In which three smart NPR hosts (including former Sleater Kinney singer-guitarist Carrie Brownstein) act like total schmucks when discussing the eighties (i.e. "Were They [the eighties, not the three NPR hosts] Really That Bad?"). Of the three, Brownstein is the least offensive; perhaps the memory of this screed shushed her. Robin Hilton and Steven Thompson giggle like fourth graders making fun of the fat girl when they play Tears for Fears' "Head Over Heels," and when it's Deniece Williams' "Let's Hear It For The Boy"'s turn, they exhibit her like a victim ready to be tarred and feathered. In a nearly hourlong broadcast, they don't bother to acknowledge that the "poptimists" won; that a generation of limey dolly boys with synthesizers didn't balk at sullying their aesthetic principles with pure commercial ambition; that the false dichotomies they proffer (the "timelessness" and "earnestness" of indie music on guitars vs the "datedness" and "preening" of synthesizer-based music) mean little to anyone who's danced to Gang of Four and a-Ha in the same club. Like Brit Hume, Charles Krauthammer, and Bill Kristol dissing Obama on the same show, this panel was an echo chamber in which unanimity -- of tone, subject, and purpose -- ruled. You saps, I wanted to say, you lost.
Chacun a son gout and all that. Fine. But why bother proselytizing for The Bats or Bush Tetras? Why the false dichotomy between their "values" and The Outfield, or between "I Will Dare" and Starship's entry in the Worst Song of All Time list? Other than the by now obligatory nod to Bad Brains and praise for Tracy Chapman's "Fast Car" (guess why Hilton and Thompson loved it in 1988), no mention of black people. Michael Jackson's absence was galling, as if 2008 was MTV circa late 1982. Not a syllable about Prince. Or Scritti Politti, cleverly toying with gleaming surfaces; they tell me a lot more about how I respond to music than the Bats, whose pretty good to excellent punk-folk offered straightforward pleasures that a R.E.M. circa 1984 fan could appreciate (and MTV played a few Reckoning videos, so...).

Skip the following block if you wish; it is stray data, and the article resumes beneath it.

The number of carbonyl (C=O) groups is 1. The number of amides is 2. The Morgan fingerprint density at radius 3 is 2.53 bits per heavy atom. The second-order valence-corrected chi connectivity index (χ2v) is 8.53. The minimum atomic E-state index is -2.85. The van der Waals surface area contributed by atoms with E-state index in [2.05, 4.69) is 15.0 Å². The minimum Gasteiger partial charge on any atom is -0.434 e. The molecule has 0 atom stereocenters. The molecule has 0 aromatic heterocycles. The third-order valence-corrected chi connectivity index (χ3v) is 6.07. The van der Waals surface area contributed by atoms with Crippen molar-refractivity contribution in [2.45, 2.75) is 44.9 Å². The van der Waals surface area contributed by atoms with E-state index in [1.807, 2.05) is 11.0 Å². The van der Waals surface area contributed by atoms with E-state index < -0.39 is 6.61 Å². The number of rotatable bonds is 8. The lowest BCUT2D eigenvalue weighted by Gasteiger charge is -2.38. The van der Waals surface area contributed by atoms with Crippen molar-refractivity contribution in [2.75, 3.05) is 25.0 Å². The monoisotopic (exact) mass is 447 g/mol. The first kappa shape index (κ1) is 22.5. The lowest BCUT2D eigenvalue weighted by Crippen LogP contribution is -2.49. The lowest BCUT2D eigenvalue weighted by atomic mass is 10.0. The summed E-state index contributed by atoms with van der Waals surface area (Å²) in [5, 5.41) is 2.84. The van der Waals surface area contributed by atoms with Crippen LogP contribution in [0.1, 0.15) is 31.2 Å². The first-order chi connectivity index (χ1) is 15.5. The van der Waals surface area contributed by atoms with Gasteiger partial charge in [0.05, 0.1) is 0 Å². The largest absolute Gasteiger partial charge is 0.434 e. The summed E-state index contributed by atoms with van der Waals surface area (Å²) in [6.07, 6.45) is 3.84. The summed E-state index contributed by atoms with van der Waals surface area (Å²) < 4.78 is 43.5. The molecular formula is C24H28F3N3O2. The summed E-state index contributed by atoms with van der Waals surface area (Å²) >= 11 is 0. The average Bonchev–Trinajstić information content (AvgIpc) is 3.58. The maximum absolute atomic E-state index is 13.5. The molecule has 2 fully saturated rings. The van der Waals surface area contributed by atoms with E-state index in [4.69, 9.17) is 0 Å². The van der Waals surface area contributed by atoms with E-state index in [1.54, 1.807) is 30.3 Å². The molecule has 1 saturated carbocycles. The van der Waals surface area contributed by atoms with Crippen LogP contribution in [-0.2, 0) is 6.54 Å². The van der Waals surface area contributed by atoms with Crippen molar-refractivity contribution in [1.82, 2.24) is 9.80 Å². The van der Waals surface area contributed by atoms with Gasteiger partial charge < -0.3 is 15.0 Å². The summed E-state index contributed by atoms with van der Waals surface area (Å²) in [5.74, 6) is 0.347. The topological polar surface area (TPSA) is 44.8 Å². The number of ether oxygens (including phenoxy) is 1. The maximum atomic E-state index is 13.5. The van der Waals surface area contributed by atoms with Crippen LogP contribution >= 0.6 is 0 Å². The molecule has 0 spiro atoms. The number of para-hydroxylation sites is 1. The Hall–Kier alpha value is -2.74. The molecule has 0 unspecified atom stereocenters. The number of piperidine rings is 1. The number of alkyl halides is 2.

Broadcasts like this illuminate practices rather than preferences. From the number of qualifiers uttered by Hilton, Thompson, and Brownstein (which sounds like a second-rate law firm) and the sense of shame when they admit to digging something they shouldn't, the inescapable conclusion is that for them music listening is akin to working for the secret police of a totalitarian state: their subservience to ideology binds them to ruining everyone else's fun, while they secretly worry about their own arrest for thought-crimes.
As for the hapless Deniece Williams and her Footloose soundtrack Number One, I like it. Unassuming, perky, and rather sweet, "Let's Hear It For The Boy" is the ne plus ultra of teenage crush anthems (Shanice's 1992 "I Love Your Smile" and Robyn's "Show Me Love" are worthy rivals). Of course, I grew up listening to the innocuous little thing; beside its fellow soundtrack horrors, Ann Wilson and Mike Reno's "Almost Paradise" and Kenny Loggins' title theme, its humility is almost a state of grace. Correspondences form: the programmed drum introduction reminds me of Stevie Nicks' "Stand Back," a Top Five hit a year earlier that's like a letter written by Williams' college-age big sister. Thomas, however, disagrees -- he may retract this when he finds out that he's on the same side as Carrie Brownstein about something.